Boostra: How to lend with zero interest and make profit

Boostra, a microfinance provider founded by businessman Sergei Smelov, is one of the most notable Fintech companies in Russia. The company is among the pioneers of the zero-interest lending concept and, after reaching the nationwide level, it has been able to create its own full-fledged scoring service (customer paying capacity evaluator) online in just six months. Read on to learn about the company’s background, achievements and future plans.

Can a creditor earn money from zero-fee loans?

The microlending market in Russia is on the rise. The amount of payday loans and instalment loans is expected to grow 15–20% this year. Analysts attribute this market growth to the high demand for microfinance services in Russia, especially in the online segment. Instant lending allows borrowing a couple of thousand rubles for essentials until the payday any time. Microloans make it possible for hundreds of thousands of Russians to maintain their lifestyle.

Honest Money, a microlending company from Samara, was one of the pioneers on the Russian online lending market. It was among the first microlenders in Russia to use a marketing strategy that eventually became one of the biggest trends on this market. In 2011, the company offered first-time borrowers interest-free loans for 16 days. Borrowers would have to pay for the lending services (the standard 1% interest rate in Russia) only if they fail to pay back in time. The company did not lose profit but rather increased it. Free loans attracted customers and the high quality of the service prompted them to use it again and again.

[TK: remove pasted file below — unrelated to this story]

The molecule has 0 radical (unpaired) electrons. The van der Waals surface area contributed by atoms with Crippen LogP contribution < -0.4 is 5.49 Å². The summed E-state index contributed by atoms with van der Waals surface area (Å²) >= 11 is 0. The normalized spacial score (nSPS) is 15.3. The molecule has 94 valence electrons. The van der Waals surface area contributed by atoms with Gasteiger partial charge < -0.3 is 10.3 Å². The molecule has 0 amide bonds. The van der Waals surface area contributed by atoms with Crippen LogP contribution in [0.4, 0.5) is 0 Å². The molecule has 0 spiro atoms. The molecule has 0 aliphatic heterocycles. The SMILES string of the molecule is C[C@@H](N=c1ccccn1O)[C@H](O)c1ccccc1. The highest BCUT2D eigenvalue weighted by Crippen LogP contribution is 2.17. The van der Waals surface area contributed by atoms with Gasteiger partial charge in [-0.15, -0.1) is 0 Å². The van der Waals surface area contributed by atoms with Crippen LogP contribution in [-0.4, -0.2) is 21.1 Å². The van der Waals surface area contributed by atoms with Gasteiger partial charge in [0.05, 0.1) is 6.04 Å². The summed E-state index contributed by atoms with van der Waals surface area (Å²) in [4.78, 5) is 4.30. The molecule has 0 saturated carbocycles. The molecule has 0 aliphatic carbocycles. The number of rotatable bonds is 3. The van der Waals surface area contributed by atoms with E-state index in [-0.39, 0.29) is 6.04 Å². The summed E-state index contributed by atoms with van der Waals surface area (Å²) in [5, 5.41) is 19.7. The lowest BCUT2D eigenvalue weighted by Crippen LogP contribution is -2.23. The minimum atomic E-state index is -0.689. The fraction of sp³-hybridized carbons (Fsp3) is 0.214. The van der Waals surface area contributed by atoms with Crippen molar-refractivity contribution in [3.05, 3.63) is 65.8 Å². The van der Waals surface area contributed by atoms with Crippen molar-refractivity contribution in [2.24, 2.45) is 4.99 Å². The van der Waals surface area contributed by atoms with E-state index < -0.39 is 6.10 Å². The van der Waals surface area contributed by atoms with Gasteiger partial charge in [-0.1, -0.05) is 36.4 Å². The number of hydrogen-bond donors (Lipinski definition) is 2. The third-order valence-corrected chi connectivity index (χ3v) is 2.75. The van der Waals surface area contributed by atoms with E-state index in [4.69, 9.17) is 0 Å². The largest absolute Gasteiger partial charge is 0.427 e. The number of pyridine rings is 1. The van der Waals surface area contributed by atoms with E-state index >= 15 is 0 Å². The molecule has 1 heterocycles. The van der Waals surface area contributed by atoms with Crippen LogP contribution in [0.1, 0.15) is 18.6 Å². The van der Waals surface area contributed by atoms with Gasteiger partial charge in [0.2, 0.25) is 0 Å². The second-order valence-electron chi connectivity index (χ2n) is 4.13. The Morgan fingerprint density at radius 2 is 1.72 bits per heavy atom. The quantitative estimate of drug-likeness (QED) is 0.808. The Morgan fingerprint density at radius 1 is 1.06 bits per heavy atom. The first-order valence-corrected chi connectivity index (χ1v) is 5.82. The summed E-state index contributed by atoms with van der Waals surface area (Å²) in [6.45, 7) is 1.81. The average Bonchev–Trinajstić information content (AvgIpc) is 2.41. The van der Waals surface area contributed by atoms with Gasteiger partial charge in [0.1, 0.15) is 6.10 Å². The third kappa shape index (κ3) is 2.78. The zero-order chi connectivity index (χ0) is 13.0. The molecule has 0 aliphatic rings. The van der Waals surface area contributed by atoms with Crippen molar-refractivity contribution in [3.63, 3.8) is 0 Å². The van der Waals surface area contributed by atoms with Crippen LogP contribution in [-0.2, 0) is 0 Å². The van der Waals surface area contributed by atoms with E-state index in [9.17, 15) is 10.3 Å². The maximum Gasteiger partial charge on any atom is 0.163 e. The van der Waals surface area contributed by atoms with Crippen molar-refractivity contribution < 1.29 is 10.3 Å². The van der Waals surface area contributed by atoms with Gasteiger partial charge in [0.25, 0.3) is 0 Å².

“About 65% of our customers come back. We have loyal customers that have been with us for five and even nine years,” says Honest Money and Boostra founder and CEO Sergei Smelov.

Initially planning to go into the finance business, Smelov founded a mortgage broker agency in Samara. But soon he realized that the regional market lacks companies offering loans. In 2010, one rapidly growing microfinance company was Bystro.Dengi. A similar business that Smelov created based on local specifics was named Honest Money. By the onset of the coronavirus pandemic in Russia in 2020, the company was a top three microloan provider in Samara.

From offline to online

When the pandemic began, microfinance offices remained closed, and customers started to take out loans online more actively.

“We also staked on online lending and started to develop Boostra online,” Sergei Smelov recalls. “Knowing that competition on the market is really high, back in 2019 we set a goal to quickly create a full-scale and attractive financial service that would give out loans only based on a photo of a customer’s passport and operate quickly and without fail.”